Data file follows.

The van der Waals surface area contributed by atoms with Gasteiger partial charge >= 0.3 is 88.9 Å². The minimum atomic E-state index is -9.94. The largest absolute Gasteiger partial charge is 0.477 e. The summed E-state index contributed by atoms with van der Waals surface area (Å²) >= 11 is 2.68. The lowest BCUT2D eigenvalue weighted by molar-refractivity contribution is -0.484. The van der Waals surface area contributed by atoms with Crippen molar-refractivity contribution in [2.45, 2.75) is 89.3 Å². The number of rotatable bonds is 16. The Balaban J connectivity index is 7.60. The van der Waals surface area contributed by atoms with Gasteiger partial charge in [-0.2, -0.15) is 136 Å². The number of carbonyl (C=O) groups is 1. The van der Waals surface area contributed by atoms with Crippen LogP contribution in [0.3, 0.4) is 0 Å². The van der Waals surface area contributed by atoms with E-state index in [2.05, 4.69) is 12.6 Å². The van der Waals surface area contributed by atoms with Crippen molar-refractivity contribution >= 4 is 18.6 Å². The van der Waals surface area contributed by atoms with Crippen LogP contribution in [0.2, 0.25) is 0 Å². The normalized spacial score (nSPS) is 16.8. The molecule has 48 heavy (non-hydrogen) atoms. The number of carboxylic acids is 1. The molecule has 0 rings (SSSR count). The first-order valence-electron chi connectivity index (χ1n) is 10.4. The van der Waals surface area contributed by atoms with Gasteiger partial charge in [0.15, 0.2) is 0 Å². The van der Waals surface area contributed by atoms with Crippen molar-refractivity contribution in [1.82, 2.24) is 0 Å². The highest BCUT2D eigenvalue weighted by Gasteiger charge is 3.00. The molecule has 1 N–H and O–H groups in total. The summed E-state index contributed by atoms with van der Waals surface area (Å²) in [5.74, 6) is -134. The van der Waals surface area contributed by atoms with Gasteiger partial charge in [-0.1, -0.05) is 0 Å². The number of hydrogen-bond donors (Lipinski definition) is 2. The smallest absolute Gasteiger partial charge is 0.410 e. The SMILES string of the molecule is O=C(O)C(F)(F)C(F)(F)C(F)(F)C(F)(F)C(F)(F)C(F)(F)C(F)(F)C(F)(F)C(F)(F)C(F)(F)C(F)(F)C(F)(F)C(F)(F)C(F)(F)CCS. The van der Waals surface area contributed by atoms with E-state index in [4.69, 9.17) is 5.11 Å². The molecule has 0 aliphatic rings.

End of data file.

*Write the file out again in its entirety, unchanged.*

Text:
The van der Waals surface area contributed by atoms with Gasteiger partial charge >= 0.3 is 88.9 Å². The minimum atomic E-state index is -9.94. The largest absolute Gasteiger partial charge is 0.477 e. The summed E-state index contributed by atoms with van der Waals surface area (Å²) >= 11 is 2.68. The lowest BCUT2D eigenvalue weighted by molar-refractivity contribution is -0.484. The van der Waals surface area contributed by atoms with Crippen molar-refractivity contribution in [2.45, 2.75) is 89.3 Å². The number of rotatable bonds is 16. The Balaban J connectivity index is 7.60. The van der Waals surface area contributed by atoms with Gasteiger partial charge in [-0.2, -0.15) is 136 Å². The number of carbonyl (C=O) groups is 1. The van der Waals surface area contributed by atoms with Crippen LogP contribution in [0.3, 0.4) is 0 Å². The van der Waals surface area contributed by atoms with E-state index in [2.05, 4.69) is 12.6 Å². The van der Waals surface area contributed by atoms with Crippen molar-refractivity contribution >= 4 is 18.6 Å². The van der Waals surface area contributed by atoms with Crippen LogP contribution in [0.2, 0.25) is 0 Å². The normalized spacial score (nSPS) is 16.8. The molecule has 48 heavy (non-hydrogen) atoms. The number of carboxylic acids is 1. The molecule has 0 rings (SSSR count). The first-order valence-electron chi connectivity index (χ1n) is 10.4. The van der Waals surface area contributed by atoms with Gasteiger partial charge in [0.15, 0.2) is 0 Å². The van der Waals surface area contributed by atoms with Crippen molar-refractivity contribution in [1.82, 2.24) is 0 Å². The highest BCUT2D eigenvalue weighted by Gasteiger charge is 3.00. The molecule has 1 N–H and O–H groups in total. The summed E-state index contributed by atoms with van der Waals surface area (Å²) in [5.74, 6) is -134. The van der Waals surface area contributed by atoms with Gasteiger partial charge in [-0.1, -0.05) is 0 Å². The number of hydrogen-bond donors (Lipinski definition) is 2. The smallest absolute Gasteiger partial charge is 0.410 e. The SMILES string of the molecule is O=C(O)C(F)(F)C(F)(F)C(F)(F)C(F)(F)C(F)(F)C(F)(F)C(F)(F)C(F)(F)C(F)(F)C(F)(F)C(F)(F)C(F)(F)C(F)(F)C(F)(F)CCS. The van der Waals surface area contributed by atoms with E-state index in [4.69, 9.17) is 5.11 Å². The molecule has 0 aliphatic rings.